Aims Some woody species of subtropical evergreen broad-leaved forests in Eastern China form a second set of shoots in late summer or autumn after a first set in spring. Our objective is to elucidate features of this second set of shoots, including their adaptive significance.
Methods We investigated differences between the first and second sets of shoots for five evergreen woody species (Symplocos lancifolia, Loropetalum chinense, Eurya rubiginosa var. attenuata, Myrica rubra, and Castanopsis fargesii) from an evergreen broad-leaved forest in Tiantong National Forest Park of Zhejiang, China. Herbivore damage of leaves was estimated, leaf emergence rate, leaf expansion rate and duration were calculated, and twig investment (leaf number and individual leaf area within twigs, twig stem length and diameter) was measured for both sets of shoots.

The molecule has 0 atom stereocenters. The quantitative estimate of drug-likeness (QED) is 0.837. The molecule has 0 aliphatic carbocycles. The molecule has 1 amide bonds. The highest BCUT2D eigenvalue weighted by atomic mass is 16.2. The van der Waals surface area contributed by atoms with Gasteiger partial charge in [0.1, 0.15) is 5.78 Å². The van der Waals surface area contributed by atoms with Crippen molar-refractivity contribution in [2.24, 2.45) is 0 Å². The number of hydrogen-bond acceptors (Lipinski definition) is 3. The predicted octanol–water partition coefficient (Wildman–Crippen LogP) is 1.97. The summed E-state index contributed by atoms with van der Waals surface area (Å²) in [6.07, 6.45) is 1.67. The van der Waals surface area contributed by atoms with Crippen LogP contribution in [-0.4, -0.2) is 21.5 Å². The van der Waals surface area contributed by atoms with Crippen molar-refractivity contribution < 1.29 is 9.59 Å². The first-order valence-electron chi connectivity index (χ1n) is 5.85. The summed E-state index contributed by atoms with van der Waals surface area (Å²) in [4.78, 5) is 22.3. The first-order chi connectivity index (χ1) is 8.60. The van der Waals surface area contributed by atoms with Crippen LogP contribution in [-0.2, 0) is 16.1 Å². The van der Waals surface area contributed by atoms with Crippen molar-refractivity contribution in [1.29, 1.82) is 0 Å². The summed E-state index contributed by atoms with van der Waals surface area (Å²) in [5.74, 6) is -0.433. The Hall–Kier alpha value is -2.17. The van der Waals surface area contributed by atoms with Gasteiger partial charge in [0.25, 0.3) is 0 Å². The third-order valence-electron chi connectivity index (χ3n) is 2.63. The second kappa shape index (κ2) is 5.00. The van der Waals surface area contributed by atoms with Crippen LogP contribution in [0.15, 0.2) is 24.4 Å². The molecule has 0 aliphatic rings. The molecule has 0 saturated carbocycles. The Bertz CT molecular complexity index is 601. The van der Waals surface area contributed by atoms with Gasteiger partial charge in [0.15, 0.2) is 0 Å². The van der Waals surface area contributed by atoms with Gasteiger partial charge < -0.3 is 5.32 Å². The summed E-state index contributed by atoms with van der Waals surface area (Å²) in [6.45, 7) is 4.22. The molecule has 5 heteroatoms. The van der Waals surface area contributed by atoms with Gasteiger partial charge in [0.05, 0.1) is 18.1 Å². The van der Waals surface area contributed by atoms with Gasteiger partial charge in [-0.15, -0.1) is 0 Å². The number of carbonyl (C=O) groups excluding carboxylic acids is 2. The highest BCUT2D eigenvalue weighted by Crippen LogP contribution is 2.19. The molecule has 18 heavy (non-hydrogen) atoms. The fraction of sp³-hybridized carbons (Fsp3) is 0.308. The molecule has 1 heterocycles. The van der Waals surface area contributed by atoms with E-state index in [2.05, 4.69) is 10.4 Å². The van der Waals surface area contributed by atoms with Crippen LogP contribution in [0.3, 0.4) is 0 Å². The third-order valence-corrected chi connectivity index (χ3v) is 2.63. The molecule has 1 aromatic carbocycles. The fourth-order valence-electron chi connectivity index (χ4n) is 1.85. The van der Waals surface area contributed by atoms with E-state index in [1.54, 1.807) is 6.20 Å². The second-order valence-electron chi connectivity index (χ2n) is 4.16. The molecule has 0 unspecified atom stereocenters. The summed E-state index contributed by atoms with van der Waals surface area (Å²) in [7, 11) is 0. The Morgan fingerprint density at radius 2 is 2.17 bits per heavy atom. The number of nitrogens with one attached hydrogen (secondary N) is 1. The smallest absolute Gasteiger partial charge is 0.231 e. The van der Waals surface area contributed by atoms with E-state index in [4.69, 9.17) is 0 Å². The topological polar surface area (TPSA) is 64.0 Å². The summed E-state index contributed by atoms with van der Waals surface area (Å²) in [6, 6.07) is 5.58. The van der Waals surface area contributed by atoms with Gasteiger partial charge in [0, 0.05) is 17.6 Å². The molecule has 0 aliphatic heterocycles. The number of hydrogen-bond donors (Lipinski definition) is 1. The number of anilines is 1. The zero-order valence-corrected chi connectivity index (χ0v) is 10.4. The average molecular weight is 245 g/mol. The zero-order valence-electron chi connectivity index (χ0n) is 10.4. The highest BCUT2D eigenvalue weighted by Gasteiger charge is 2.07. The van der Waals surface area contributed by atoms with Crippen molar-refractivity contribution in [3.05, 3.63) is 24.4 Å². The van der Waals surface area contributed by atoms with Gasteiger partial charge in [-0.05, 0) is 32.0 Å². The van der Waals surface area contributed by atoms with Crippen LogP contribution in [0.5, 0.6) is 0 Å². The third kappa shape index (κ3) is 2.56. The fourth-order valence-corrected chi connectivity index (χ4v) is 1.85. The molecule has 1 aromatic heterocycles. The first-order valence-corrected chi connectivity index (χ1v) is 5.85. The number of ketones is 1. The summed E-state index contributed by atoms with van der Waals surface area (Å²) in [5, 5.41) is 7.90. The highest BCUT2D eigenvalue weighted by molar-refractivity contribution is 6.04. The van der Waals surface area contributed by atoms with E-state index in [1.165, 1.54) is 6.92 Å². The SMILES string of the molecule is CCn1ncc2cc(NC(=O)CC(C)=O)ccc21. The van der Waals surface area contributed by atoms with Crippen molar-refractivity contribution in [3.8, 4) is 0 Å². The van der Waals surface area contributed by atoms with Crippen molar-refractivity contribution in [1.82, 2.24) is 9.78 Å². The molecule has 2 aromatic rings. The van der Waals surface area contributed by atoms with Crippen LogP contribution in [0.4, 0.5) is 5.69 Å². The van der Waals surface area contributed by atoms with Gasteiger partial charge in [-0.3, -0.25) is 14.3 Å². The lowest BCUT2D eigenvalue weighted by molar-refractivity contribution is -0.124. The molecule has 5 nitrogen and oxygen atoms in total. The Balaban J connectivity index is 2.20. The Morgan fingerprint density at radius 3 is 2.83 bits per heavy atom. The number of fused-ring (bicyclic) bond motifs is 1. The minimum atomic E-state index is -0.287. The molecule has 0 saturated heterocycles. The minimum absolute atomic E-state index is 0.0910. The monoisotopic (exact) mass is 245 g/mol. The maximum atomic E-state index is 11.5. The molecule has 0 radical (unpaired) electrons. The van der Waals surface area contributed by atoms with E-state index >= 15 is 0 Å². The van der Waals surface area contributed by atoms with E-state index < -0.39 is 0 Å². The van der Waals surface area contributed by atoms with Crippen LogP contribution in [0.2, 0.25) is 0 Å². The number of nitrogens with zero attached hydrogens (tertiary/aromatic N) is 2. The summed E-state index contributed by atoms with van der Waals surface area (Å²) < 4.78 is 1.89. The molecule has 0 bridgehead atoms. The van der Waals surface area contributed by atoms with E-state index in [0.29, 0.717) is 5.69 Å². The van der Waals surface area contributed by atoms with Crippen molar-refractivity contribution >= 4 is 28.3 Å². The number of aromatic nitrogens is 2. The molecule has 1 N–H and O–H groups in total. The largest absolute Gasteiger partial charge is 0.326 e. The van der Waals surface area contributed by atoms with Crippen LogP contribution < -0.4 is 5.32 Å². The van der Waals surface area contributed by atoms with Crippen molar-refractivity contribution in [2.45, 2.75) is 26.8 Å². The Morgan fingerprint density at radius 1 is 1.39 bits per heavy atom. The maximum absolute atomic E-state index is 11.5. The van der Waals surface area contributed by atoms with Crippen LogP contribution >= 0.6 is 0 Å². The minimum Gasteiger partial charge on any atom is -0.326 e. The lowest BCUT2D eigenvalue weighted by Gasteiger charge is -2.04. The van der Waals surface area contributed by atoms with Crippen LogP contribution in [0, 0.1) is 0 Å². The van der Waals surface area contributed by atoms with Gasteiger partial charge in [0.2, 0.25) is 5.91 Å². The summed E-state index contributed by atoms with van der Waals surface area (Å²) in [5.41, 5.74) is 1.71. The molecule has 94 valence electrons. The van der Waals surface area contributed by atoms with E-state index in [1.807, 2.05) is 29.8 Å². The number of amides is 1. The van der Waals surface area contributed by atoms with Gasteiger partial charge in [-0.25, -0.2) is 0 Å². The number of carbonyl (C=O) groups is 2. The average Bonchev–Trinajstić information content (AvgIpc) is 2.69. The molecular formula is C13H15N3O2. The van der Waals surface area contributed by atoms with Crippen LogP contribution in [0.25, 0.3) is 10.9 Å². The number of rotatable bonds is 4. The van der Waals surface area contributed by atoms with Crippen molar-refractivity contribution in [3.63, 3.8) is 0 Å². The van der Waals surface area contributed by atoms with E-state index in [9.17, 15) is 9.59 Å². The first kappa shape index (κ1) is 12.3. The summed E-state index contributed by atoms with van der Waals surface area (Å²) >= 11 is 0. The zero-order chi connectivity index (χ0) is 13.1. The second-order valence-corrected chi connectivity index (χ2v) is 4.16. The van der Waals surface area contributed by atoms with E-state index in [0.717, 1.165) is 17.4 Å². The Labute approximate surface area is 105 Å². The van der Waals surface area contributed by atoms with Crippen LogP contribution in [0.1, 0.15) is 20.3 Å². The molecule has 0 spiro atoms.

Important findings Leaves of M. rubra and C. fargesii suffered greater herbivore damage to the second shoots compared with the first, and no significant difference was found in damage between the two sets of shoots for S. lancifolia, L. chinense and E. rubiginosa var. attenuata. The first and second sets of shoots shared the same leaf emergence pattern. Symplocos lancifolia, L. chinense, E. rubiginosa var. attenuata, and M. rubra showed a succeeding type of leaf emergence, and C. fargesii showed a flushing type of leaf emergence. However, duration of leaf emergence was much shorter in the second set of shoots for S. lancifolia, E. rubiginosa var. attenuata and M. rubra than in the first but not for the other two species. Leaf expansion rate was significantly higher for the second set of shoots for S. lancifolia, L. chinense and E. rubiginosa var. attenuata and was indistinguishable for M. rubra, C. fargesii leafed out late in the first set of shoots. Moreover, leaf number (except for L. chinense), individual leaf area, twig stem length (except for L. chinense) and diameter were significantly smaller in the second than in the first set of shoots for four species, indicating lower twig investment in the second shoots for all the sampled species. In general, leaf herbivory damage, rates of leaf emergence and expansion were not smaller (sometimes significantly greater), but the total investment on twigs was significantly lower in the second shoots compared to the first. We speculate that these differences might result from the selective force of heavy herbivory pressure and adverse climate conditions of coming winter for the leaves produced during the second set of shoots.